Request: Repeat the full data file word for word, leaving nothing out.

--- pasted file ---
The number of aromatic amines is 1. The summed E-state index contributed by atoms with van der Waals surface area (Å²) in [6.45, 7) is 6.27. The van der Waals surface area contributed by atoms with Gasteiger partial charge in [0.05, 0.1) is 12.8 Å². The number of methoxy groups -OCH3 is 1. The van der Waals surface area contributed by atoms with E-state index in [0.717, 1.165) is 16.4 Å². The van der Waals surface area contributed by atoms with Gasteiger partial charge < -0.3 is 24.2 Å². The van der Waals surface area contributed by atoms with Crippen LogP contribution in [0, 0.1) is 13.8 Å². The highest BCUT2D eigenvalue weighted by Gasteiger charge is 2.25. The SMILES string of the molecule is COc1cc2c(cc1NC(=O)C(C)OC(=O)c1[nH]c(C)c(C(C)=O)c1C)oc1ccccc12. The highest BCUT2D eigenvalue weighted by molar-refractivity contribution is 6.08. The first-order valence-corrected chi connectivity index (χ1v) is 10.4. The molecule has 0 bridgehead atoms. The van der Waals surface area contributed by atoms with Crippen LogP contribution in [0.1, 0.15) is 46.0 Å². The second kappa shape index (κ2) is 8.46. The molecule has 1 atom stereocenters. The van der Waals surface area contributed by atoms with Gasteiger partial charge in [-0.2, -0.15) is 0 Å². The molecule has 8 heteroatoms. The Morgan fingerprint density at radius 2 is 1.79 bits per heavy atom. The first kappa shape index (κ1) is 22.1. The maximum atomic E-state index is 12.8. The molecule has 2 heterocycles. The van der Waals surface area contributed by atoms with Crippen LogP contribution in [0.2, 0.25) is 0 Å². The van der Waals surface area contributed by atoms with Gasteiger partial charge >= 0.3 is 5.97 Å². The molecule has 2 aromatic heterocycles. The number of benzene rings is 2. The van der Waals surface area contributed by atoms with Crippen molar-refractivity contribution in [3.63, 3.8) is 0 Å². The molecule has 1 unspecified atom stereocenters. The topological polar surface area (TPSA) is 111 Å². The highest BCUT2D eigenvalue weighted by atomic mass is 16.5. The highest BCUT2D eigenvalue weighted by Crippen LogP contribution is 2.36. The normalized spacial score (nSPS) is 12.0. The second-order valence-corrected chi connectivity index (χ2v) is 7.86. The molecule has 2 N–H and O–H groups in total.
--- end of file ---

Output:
The number of aromatic amines is 1. The summed E-state index contributed by atoms with van der Waals surface area (Å²) in [6.45, 7) is 6.27. The van der Waals surface area contributed by atoms with Gasteiger partial charge in [0.05, 0.1) is 12.8 Å². The number of methoxy groups -OCH3 is 1. The van der Waals surface area contributed by atoms with E-state index in [0.717, 1.165) is 16.4 Å². The van der Waals surface area contributed by atoms with Gasteiger partial charge < -0.3 is 24.2 Å². The van der Waals surface area contributed by atoms with Crippen LogP contribution in [0, 0.1) is 13.8 Å². The highest BCUT2D eigenvalue weighted by Gasteiger charge is 2.25. The SMILES string of the molecule is COc1cc2c(cc1NC(=O)C(C)OC(=O)c1[nH]c(C)c(C(C)=O)c1C)oc1ccccc12. The highest BCUT2D eigenvalue weighted by molar-refractivity contribution is 6.08. The first-order valence-corrected chi connectivity index (χ1v) is 10.4. The molecule has 0 bridgehead atoms. The van der Waals surface area contributed by atoms with Crippen LogP contribution in [0.1, 0.15) is 46.0 Å². The second kappa shape index (κ2) is 8.46. The molecule has 1 atom stereocenters. The van der Waals surface area contributed by atoms with Gasteiger partial charge in [-0.2, -0.15) is 0 Å². The molecule has 8 heteroatoms. The Morgan fingerprint density at radius 2 is 1.79 bits per heavy atom. The first kappa shape index (κ1) is 22.1. The maximum atomic E-state index is 12.8. The molecule has 2 heterocycles. The van der Waals surface area contributed by atoms with Crippen LogP contribution in [0.2, 0.25) is 0 Å². The van der Waals surface area contributed by atoms with Gasteiger partial charge >= 0.3 is 5.97 Å². The molecule has 2 aromatic heterocycles. The number of benzene rings is 2. The van der Waals surface area contributed by atoms with Crippen molar-refractivity contribution in [3.63, 3.8) is 0 Å². The molecule has 1 unspecified atom stereocenters. The topological polar surface area (TPSA) is 111 Å². The highest BCUT2D eigenvalue weighted by atomic mass is 16.5. The highest BCUT2D eigenvalue weighted by Crippen LogP contribution is 2.36. The normalized spacial score (nSPS) is 12.0. The second-order valence-corrected chi connectivity index (χ2v) is 7.86. The molecule has 2 N–H and O–H groups in total.